Just six months ago, JD Sports Fashion unveiled its new menswear brand in a warehouse space in East London’s Shoreditch.

Just six months ago, JD Sports Fashion unveiled its new menswear brand in a warehouse space in East London’s Shoreditch.

Open promised great value basics, was driven by an experienced team and had ambitious growth plans, so it comes as some surprise to learn that after operating for five months, JD has decided to shutter the fascia.

At the time of the launch, analysts described the brand as having design credentials close to those of Superdry, but at price points closer to those of Primark.

Managing director Stephen Galea had ambitious plans for the brand, saying at the time of launch that he hoped to open 30 stores a year and then once the concept was proven it would look to expand internationally, with a focus on Northern Europe.

Targeting 20 to 30-year-olds, Galea said the brand was launched because there were a lot of interesting things happening in own-brand womenswear, but there was a gap in the market on the men’s side.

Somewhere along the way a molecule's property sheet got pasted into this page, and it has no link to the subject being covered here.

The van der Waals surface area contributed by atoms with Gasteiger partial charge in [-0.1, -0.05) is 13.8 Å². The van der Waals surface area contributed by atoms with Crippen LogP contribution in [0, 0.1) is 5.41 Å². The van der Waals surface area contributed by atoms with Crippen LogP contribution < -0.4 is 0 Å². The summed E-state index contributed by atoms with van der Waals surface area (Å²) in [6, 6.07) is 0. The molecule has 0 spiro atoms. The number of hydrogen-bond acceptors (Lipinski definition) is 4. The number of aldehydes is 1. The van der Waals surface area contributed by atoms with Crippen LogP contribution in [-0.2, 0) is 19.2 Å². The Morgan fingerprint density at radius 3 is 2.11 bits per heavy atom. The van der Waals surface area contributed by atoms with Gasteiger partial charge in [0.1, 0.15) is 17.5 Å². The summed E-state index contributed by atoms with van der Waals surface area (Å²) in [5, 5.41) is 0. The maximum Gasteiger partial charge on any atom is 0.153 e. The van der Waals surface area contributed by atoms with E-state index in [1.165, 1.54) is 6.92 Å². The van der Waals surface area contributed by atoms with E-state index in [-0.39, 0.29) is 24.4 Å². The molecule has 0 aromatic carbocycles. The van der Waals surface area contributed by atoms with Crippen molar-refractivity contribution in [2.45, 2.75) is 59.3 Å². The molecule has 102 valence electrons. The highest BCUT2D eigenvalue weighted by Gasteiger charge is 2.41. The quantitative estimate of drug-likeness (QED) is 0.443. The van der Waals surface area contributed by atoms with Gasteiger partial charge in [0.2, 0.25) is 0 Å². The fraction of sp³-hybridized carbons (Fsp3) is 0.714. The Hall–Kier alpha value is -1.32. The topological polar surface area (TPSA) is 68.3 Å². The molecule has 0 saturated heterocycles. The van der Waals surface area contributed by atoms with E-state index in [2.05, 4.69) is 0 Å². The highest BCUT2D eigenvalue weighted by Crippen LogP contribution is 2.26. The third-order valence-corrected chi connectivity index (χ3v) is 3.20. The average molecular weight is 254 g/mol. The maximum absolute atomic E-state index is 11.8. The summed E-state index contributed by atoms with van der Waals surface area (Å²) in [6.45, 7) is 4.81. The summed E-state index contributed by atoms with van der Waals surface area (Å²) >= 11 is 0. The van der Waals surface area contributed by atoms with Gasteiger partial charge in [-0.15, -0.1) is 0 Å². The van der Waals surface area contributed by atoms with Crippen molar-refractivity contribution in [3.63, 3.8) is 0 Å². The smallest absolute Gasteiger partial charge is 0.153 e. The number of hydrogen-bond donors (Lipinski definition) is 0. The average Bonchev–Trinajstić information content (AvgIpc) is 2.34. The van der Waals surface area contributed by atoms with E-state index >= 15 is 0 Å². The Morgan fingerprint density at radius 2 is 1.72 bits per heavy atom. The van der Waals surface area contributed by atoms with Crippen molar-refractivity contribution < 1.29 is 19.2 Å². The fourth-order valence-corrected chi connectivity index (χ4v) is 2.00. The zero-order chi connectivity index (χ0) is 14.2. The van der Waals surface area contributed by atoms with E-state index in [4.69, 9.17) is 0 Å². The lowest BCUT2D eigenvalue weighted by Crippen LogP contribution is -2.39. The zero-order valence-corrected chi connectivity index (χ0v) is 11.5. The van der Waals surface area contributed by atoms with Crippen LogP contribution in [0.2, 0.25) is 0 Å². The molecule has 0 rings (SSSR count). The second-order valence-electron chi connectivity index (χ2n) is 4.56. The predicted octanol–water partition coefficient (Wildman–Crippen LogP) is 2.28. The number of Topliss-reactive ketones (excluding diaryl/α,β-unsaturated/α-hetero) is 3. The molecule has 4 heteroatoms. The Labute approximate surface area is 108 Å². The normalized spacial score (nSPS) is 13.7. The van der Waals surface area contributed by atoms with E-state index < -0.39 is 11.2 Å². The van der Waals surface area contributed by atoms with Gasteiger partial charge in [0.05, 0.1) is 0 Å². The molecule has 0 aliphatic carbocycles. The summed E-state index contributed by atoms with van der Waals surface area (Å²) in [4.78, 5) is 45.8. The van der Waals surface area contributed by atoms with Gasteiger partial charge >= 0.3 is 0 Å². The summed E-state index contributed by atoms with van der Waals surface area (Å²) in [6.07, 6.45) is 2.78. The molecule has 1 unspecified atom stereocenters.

Yet just five months after opening its first store, JD has made head office staff redundant and is deciding what it will do with the 11 Open stores it operates.

Difficult market

Menswear is a challenging market for new players to enter – men tend to be more brand-loyal that women, and will often buy a few of the same product in different colours, often online. So get it right and you’re made, but the road to success can be a long slog.

Indeed, with the recent failures of USC and Bank, it is clear that the young fashion market is a difficult place to operate in. Some industry watchers have said Open’s stores were persistently empty and products were on heavy mark-down.  

After it sold its struggling young fashion business Bank to a subsidiary of restructuring specialist Hilco two months ago, and days after its Republic fascia bought it back, JD Sports Fashion chairman Peter Cowgill said he plans to “prioritise future investment in the sports fascias”, and believed that the sale of Bank was in the best interests of the group.

Open would have been JD Sports Fashion’s best hope of creating a brand proposition that learned from Bank’s failings – a slick, clean, mono-brand value chain against Bank’s busy, multi-branded and more expensive proposition.

But the broader challenges facing the younger consumer seem to highlight exactly how competitive this market is. A study by banking group Thinkmoney last year found young people have the least disposable income, an average of £174.20 a month for 18 to 25-year-olds, some 22% below the overall UK average.

While we wait to learn the future of USC, it looks like it’s going to be an interesting year for young fashion.